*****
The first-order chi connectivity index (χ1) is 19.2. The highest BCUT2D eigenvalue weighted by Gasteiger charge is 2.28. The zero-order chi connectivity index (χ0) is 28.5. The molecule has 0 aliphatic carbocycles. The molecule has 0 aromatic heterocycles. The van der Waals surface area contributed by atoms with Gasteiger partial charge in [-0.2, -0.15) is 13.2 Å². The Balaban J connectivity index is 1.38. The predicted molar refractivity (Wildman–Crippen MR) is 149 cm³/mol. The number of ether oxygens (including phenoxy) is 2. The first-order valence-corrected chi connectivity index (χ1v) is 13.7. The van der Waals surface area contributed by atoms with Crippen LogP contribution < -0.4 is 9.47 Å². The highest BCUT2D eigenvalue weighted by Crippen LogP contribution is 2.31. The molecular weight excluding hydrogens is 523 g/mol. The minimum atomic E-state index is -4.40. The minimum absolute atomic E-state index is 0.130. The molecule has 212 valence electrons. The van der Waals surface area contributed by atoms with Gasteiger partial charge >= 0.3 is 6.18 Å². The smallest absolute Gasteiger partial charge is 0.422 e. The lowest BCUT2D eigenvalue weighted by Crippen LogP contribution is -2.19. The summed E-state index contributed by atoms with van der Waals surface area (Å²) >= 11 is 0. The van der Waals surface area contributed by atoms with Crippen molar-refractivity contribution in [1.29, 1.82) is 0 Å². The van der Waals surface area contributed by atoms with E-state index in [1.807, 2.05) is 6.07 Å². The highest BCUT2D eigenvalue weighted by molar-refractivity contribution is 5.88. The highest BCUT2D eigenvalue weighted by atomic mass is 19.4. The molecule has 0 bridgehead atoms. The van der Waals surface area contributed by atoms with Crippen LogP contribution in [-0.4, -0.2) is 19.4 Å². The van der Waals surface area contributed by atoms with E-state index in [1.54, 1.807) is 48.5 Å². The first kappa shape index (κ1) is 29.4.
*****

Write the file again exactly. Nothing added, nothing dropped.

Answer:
The first-order chi connectivity index (χ1) is 19.2. The highest BCUT2D eigenvalue weighted by Gasteiger charge is 2.28. The zero-order chi connectivity index (χ0) is 28.5. The molecule has 0 aliphatic carbocycles. The molecule has 0 aromatic heterocycles. The van der Waals surface area contributed by atoms with Gasteiger partial charge in [-0.2, -0.15) is 13.2 Å². The Balaban J connectivity index is 1.38. The predicted molar refractivity (Wildman–Crippen MR) is 149 cm³/mol. The number of ether oxygens (including phenoxy) is 2. The first-order valence-corrected chi connectivity index (χ1v) is 13.7. The van der Waals surface area contributed by atoms with Crippen LogP contribution < -0.4 is 9.47 Å². The highest BCUT2D eigenvalue weighted by Crippen LogP contribution is 2.31. The molecular weight excluding hydrogens is 523 g/mol. The minimum atomic E-state index is -4.40. The minimum absolute atomic E-state index is 0.130. The molecule has 212 valence electrons. The van der Waals surface area contributed by atoms with Gasteiger partial charge >= 0.3 is 6.18 Å². The smallest absolute Gasteiger partial charge is 0.422 e. The lowest BCUT2D eigenvalue weighted by Crippen LogP contribution is -2.19. The summed E-state index contributed by atoms with van der Waals surface area (Å²) >= 11 is 0. The van der Waals surface area contributed by atoms with Crippen molar-refractivity contribution in [1.29, 1.82) is 0 Å². The van der Waals surface area contributed by atoms with E-state index in [1.807, 2.05) is 6.07 Å². The highest BCUT2D eigenvalue weighted by molar-refractivity contribution is 5.88. The highest BCUT2D eigenvalue weighted by atomic mass is 19.4. The molecule has 0 bridgehead atoms. The van der Waals surface area contributed by atoms with Crippen LogP contribution in [-0.4, -0.2) is 19.4 Å². The van der Waals surface area contributed by atoms with E-state index in [1.54, 1.807) is 48.5 Å². The first kappa shape index (κ1) is 29.4.